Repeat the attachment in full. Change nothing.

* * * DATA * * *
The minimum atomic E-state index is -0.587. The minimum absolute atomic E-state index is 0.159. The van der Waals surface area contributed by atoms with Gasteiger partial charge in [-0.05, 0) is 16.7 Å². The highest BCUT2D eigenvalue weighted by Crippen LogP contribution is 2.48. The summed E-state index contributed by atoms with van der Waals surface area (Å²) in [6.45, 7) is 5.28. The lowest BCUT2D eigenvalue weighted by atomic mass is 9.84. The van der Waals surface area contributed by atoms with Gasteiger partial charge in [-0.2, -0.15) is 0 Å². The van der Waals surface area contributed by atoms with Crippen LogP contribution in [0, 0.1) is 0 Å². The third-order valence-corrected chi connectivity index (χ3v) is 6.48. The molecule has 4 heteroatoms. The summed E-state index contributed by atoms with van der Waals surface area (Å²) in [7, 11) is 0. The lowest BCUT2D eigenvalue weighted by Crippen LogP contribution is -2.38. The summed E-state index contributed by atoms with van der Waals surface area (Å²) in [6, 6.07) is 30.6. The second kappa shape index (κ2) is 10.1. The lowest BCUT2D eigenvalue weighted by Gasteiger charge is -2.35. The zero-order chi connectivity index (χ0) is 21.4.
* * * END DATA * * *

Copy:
The minimum atomic E-state index is -0.587. The minimum absolute atomic E-state index is 0.159. The van der Waals surface area contributed by atoms with Gasteiger partial charge in [-0.05, 0) is 16.7 Å². The highest BCUT2D eigenvalue weighted by Crippen LogP contribution is 2.48. The summed E-state index contributed by atoms with van der Waals surface area (Å²) in [6.45, 7) is 5.28. The lowest BCUT2D eigenvalue weighted by atomic mass is 9.84. The van der Waals surface area contributed by atoms with Gasteiger partial charge in [-0.2, -0.15) is 0 Å². The van der Waals surface area contributed by atoms with Crippen LogP contribution in [0, 0.1) is 0 Å². The third-order valence-corrected chi connectivity index (χ3v) is 6.48. The molecule has 4 heteroatoms. The summed E-state index contributed by atoms with van der Waals surface area (Å²) in [7, 11) is 0. The lowest BCUT2D eigenvalue weighted by Crippen LogP contribution is -2.38. The summed E-state index contributed by atoms with van der Waals surface area (Å²) in [6, 6.07) is 30.6. The second kappa shape index (κ2) is 10.1. The lowest BCUT2D eigenvalue weighted by Gasteiger charge is -2.35. The zero-order chi connectivity index (χ0) is 21.4.